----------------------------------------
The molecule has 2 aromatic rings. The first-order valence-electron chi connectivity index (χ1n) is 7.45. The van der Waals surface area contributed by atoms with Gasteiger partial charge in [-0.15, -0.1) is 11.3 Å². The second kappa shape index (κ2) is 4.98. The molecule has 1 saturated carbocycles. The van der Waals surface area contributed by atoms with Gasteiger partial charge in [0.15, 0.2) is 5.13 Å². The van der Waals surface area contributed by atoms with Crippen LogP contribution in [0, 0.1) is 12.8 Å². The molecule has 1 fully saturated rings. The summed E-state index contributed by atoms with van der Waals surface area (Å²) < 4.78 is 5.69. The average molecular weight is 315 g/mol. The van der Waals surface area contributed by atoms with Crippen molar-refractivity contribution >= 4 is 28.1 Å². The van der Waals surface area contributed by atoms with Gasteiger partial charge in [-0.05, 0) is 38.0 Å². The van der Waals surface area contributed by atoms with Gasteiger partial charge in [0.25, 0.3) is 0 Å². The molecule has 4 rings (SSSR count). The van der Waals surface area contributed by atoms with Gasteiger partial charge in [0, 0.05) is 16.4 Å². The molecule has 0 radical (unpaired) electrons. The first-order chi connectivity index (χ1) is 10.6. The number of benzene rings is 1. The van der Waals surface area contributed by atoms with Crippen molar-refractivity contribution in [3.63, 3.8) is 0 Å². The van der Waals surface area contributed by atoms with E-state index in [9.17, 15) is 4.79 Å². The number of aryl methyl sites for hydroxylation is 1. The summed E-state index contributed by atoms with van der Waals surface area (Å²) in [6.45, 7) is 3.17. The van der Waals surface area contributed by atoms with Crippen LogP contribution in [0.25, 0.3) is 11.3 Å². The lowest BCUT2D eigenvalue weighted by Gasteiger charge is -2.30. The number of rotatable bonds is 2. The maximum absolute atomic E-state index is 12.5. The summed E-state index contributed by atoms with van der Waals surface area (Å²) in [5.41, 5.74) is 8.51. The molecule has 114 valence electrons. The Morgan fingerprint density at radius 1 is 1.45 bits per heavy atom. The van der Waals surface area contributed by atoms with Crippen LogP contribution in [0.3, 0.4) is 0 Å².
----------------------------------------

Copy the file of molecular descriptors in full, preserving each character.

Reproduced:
The molecule has 2 aromatic rings. The first-order valence-electron chi connectivity index (χ1n) is 7.45. The van der Waals surface area contributed by atoms with Gasteiger partial charge in [-0.15, -0.1) is 11.3 Å². The second kappa shape index (κ2) is 4.98. The molecule has 1 saturated carbocycles. The van der Waals surface area contributed by atoms with Gasteiger partial charge in [0.15, 0.2) is 5.13 Å². The van der Waals surface area contributed by atoms with Crippen LogP contribution in [0, 0.1) is 12.8 Å². The molecule has 1 fully saturated rings. The summed E-state index contributed by atoms with van der Waals surface area (Å²) < 4.78 is 5.69. The average molecular weight is 315 g/mol. The van der Waals surface area contributed by atoms with Crippen molar-refractivity contribution >= 4 is 28.1 Å². The van der Waals surface area contributed by atoms with Gasteiger partial charge in [-0.05, 0) is 38.0 Å². The van der Waals surface area contributed by atoms with Gasteiger partial charge in [0.25, 0.3) is 0 Å². The molecule has 4 rings (SSSR count). The van der Waals surface area contributed by atoms with Gasteiger partial charge in [0, 0.05) is 16.4 Å². The molecule has 0 radical (unpaired) electrons. The first-order chi connectivity index (χ1) is 10.6. The number of benzene rings is 1. The van der Waals surface area contributed by atoms with Crippen molar-refractivity contribution in [3.63, 3.8) is 0 Å². The van der Waals surface area contributed by atoms with E-state index in [9.17, 15) is 4.79 Å². The number of aryl methyl sites for hydroxylation is 1. The summed E-state index contributed by atoms with van der Waals surface area (Å²) in [6.45, 7) is 3.17. The van der Waals surface area contributed by atoms with Crippen LogP contribution in [0.25, 0.3) is 11.3 Å². The lowest BCUT2D eigenvalue weighted by Gasteiger charge is -2.30. The number of rotatable bonds is 2. The maximum absolute atomic E-state index is 12.5. The summed E-state index contributed by atoms with van der Waals surface area (Å²) in [5.41, 5.74) is 8.51. The molecule has 114 valence electrons. The Morgan fingerprint density at radius 1 is 1.45 bits per heavy atom. The van der Waals surface area contributed by atoms with Crippen LogP contribution in [0.3, 0.4) is 0 Å².